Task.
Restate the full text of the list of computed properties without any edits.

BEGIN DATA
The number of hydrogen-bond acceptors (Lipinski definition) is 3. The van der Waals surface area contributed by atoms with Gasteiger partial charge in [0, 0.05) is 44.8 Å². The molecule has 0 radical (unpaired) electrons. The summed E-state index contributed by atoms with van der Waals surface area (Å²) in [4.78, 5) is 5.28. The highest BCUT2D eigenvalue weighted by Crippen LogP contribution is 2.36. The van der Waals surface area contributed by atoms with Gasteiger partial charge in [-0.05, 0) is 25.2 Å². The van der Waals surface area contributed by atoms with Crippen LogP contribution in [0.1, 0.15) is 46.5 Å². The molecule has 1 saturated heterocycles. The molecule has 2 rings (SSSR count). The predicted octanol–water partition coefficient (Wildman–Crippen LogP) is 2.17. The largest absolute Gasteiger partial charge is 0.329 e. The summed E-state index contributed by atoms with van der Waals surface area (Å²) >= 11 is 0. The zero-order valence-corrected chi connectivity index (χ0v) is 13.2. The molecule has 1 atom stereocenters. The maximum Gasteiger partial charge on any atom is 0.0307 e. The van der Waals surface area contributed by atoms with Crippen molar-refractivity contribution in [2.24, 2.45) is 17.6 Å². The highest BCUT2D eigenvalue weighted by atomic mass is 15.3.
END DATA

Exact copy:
The number of hydrogen-bond acceptors (Lipinski definition) is 3. The van der Waals surface area contributed by atoms with Gasteiger partial charge in [0, 0.05) is 44.8 Å². The molecule has 0 radical (unpaired) electrons. The summed E-state index contributed by atoms with van der Waals surface area (Å²) in [4.78, 5) is 5.28. The highest BCUT2D eigenvalue weighted by Crippen LogP contribution is 2.36. The van der Waals surface area contributed by atoms with Gasteiger partial charge in [-0.05, 0) is 25.2 Å². The van der Waals surface area contributed by atoms with Crippen LogP contribution in [0.1, 0.15) is 46.5 Å². The molecule has 1 saturated heterocycles. The molecule has 2 rings (SSSR count). The predicted octanol–water partition coefficient (Wildman–Crippen LogP) is 2.17. The largest absolute Gasteiger partial charge is 0.329 e. The summed E-state index contributed by atoms with van der Waals surface area (Å²) >= 11 is 0. The zero-order valence-corrected chi connectivity index (χ0v) is 13.2. The molecule has 1 atom stereocenters. The maximum Gasteiger partial charge on any atom is 0.0307 e. The van der Waals surface area contributed by atoms with Crippen molar-refractivity contribution in [2.24, 2.45) is 17.6 Å². The highest BCUT2D eigenvalue weighted by atomic mass is 15.3.